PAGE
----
AbstractThe diagnosis and monitoring of ocular disease presents considerable clinical difficulties for two main reasons i) the substantial physiological variation of anatomical structure of the visual pathway and ii) constraints due to technical limitations of diagnostic hardware. These are further confounded by difficulties in detecting early loss or change in visual function due to the masking of disease effects, for example, due to a high degree of redundancy in terms of nerve
fibre number along the visual pathway.
This thesis addresses these issues across three areas of study:
1. Factors influencing retinal thickness measures and their clinical interpretation
As the retina is the principal anatomical site for damage associated with visual loss, objective measures of retinal thickness and retinal nerve fibre layer thickness are key to the detection of pathology. In this thesis the ability of optical coherence tomography (OCT) to provide repeatable and reproducible measures of retinal structure at the macula and optic nerve head is investigated. In addition, the normal physiological variations in retinal thickness and retinal nerve fibre layer thickness are explored. Principal findings were:
• Macular retinal thickness and optic nerve head measurements are repeatable and reproducible for normal subjects and diseased eyes
• Macular and retinal nerve fibre layer thickness around the optic nerve correlate
negatively with axial length, suggesting that larger eyes have thinner retinae, potentially making them more susceptible to damage or disease
• Foveola retinal thickness increases with age while retinal nerve fibre layer thickness around the optic nerve head decreases with age. Such findings should be considered during examination of the eye with suspect pathology or in long-term disease monitoring
2. Impact of glucose control on retinal anatomy and function in diabetes
Diabetes is a major health concern in the UK and worldwide and diabetic retinopathy is a major cause of blindness in the working population. Objective, quantitative measurements of retinal thickness. particularly at the macula provide essential information regarding disease progression and the efficacy of treatment. Functional vision loss in diabetic patients is commonly observed
in clinical and experimental studies and is thought to be affected by blood glucose levels. In the first study of its kind, the short term impact of fluctuations in blood glucose levels on retinal structure and function over a 12 hour period in patients with diabetes are investigated. Principal findings were:
• Acute fluctuations in blood glucose levels are greater in diabetic patients than normal subjects
• The fluctuations in blood glucose levels impact contrast sensitivity scores. SWAP
visual fields, intraocular pressure and diastolic pressure. This effect is similar for type 1 and type 2 diabetic patients despite the differences in their physiological status.
• Long-term metabolic control in the diabetic patient is a useful predictor in the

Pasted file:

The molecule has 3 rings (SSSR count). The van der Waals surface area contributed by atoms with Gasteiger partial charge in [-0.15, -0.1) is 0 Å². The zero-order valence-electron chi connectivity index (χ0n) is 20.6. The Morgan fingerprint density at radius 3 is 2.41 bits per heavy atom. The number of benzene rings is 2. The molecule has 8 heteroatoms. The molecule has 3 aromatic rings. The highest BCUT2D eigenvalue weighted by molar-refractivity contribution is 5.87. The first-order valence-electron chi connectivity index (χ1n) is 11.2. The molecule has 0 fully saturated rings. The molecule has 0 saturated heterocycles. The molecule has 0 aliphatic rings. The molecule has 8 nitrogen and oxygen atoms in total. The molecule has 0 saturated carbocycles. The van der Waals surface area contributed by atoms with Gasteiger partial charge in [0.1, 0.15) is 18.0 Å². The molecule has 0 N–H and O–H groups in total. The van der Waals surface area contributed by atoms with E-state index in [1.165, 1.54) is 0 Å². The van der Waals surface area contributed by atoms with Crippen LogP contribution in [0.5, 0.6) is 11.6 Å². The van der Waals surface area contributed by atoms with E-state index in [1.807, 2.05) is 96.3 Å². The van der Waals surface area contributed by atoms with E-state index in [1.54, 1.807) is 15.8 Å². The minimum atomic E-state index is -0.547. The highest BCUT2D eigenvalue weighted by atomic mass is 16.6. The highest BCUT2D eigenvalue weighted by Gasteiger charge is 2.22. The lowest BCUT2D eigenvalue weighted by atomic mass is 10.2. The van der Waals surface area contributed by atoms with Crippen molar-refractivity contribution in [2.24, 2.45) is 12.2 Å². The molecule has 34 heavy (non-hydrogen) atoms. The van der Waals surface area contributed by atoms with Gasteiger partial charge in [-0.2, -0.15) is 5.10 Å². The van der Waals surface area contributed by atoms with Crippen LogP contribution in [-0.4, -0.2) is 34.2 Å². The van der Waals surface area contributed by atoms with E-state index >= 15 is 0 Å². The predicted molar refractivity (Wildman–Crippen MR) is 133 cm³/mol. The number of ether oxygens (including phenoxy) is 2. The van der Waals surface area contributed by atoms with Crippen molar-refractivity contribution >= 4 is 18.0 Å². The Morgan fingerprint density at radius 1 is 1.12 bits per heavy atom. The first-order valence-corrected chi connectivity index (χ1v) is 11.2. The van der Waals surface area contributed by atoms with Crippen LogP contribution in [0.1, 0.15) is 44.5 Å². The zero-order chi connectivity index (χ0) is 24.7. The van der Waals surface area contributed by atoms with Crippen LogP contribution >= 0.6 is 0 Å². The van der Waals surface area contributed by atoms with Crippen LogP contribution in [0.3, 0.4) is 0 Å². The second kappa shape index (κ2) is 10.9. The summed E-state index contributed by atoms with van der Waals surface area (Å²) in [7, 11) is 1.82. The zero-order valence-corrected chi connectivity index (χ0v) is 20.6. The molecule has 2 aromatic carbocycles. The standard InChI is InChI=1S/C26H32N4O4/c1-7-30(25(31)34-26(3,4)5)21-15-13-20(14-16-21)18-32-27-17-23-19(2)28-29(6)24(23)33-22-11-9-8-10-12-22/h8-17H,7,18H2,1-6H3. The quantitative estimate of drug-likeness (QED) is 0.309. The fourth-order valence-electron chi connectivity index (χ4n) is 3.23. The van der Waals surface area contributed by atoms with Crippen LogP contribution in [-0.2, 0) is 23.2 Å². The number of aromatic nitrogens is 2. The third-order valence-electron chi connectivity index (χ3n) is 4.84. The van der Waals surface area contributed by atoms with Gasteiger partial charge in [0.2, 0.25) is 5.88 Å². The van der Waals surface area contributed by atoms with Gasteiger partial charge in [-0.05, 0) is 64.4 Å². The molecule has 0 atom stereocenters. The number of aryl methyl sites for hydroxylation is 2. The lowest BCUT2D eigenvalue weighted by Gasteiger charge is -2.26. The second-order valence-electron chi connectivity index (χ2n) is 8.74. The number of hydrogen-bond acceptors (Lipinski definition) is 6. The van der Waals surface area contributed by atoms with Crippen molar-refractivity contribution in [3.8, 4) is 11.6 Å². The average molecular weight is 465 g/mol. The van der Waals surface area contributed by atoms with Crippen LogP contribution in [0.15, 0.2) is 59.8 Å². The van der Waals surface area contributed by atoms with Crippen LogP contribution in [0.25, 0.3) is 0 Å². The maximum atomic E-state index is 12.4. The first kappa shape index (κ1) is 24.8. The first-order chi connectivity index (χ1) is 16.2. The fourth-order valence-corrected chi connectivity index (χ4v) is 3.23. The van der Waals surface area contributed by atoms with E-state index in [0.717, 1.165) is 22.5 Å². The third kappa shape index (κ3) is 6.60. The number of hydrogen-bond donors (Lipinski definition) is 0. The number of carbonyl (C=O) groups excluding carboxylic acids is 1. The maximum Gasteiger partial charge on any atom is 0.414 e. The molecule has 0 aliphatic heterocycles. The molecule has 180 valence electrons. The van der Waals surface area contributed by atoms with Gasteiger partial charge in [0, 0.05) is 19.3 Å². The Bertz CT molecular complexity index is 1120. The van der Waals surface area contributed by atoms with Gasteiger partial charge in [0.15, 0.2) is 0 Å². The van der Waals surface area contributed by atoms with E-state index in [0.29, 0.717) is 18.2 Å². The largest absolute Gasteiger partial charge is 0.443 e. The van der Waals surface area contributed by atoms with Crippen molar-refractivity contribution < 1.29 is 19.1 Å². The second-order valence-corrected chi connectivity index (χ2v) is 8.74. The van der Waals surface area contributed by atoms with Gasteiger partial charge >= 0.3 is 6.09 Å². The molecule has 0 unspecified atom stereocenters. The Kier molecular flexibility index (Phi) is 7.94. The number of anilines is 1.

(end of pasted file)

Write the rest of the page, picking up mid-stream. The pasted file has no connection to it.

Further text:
fluctuation of contrast sensitivity scores.
• Large fluctuations in blood glucose levels and/or visual function and structure may be indicative of an increased risk of development or progression of retinopathy
3. Structural and functional damage of the visual pathway in glaucomatous optic neuropathy
The glaucomatous eye undergoes a number of well documented pathological changes including retinal nerve fibre loss and optic nerve head damage which is correlated with loss of functional vision. In experimental glaucoma there is evidence that glaucomatous damage extends from retinal ganglion cells in the eye, along the visual pathway, to vision centres in the brain. This thesis explores the effects of glaucoma on retinal nerve fibre layer thickness, ocular anterior
anatomy and cortical structure, and its correlates with visual function in humans. Principal findings were:
• In the retina, glaucomatous retinal nerve fibre layer loss is less marked with increasing distance from the optic nerve head, suggesting that RNFL examination at a greater distance than traditionally employed may provide invaluable early indicators of glaucomatous damage
• Neuroretinal rim area and retrobulbar optic nerve diameter are strong indicators of visual field loss
• Grey matter density decreases at a rate of 3.85% per decade. There was no clear evidence of a disease effect
• Cortical activation as measured by fMRI was a strong indicator of functional damage in patients with significant neuroretinal rim loss despite relatively modest visual field defects
These investigations have shown that the effects of senescence are evident in both the anterior and posterior visual pathway. A variety of anatomical and functional diagnostic protocols for the investigation of damage to the visual pathway in ocular disease are required to maximise understanding of the disease processes and thereby optimising patient care.
|Date of Award||Dec 2005|
|Supervisor||Sarah L Hosking (Supervisor)|
- optical coherence tomography
- retinal and retinal nerve fibre layer thickness
- age and axial length effects